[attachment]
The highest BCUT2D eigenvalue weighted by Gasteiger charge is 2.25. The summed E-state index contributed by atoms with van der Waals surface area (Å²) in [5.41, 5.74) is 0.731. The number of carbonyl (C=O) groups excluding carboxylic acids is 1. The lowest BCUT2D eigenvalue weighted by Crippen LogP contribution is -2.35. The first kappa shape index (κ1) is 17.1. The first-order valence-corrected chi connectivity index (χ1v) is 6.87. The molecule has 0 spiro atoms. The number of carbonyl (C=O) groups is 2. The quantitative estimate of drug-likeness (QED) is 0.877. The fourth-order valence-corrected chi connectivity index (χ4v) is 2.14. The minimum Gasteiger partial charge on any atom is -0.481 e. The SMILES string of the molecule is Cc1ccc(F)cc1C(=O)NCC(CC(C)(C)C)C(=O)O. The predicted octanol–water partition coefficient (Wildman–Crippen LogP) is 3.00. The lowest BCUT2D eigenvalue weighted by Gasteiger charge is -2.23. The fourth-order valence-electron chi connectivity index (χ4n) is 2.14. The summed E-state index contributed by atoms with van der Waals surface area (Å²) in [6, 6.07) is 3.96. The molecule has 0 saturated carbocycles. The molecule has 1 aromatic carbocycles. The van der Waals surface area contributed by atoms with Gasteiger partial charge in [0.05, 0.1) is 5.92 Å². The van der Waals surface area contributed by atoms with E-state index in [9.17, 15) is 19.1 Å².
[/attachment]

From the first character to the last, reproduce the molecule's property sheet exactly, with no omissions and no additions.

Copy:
The highest BCUT2D eigenvalue weighted by Gasteiger charge is 2.25. The summed E-state index contributed by atoms with van der Waals surface area (Å²) in [5.41, 5.74) is 0.731. The number of carbonyl (C=O) groups excluding carboxylic acids is 1. The lowest BCUT2D eigenvalue weighted by Crippen LogP contribution is -2.35. The first kappa shape index (κ1) is 17.1. The first-order valence-corrected chi connectivity index (χ1v) is 6.87. The molecule has 0 spiro atoms. The number of carbonyl (C=O) groups is 2. The quantitative estimate of drug-likeness (QED) is 0.877. The fourth-order valence-corrected chi connectivity index (χ4v) is 2.14. The minimum Gasteiger partial charge on any atom is -0.481 e. The SMILES string of the molecule is Cc1ccc(F)cc1C(=O)NCC(CC(C)(C)C)C(=O)O. The predicted octanol–water partition coefficient (Wildman–Crippen LogP) is 3.00. The lowest BCUT2D eigenvalue weighted by Gasteiger charge is -2.23. The fourth-order valence-electron chi connectivity index (χ4n) is 2.14. The summed E-state index contributed by atoms with van der Waals surface area (Å²) in [6, 6.07) is 3.96. The molecule has 0 saturated carbocycles. The molecule has 1 aromatic carbocycles. The van der Waals surface area contributed by atoms with Gasteiger partial charge in [0.05, 0.1) is 5.92 Å². The van der Waals surface area contributed by atoms with E-state index in [9.17, 15) is 19.1 Å².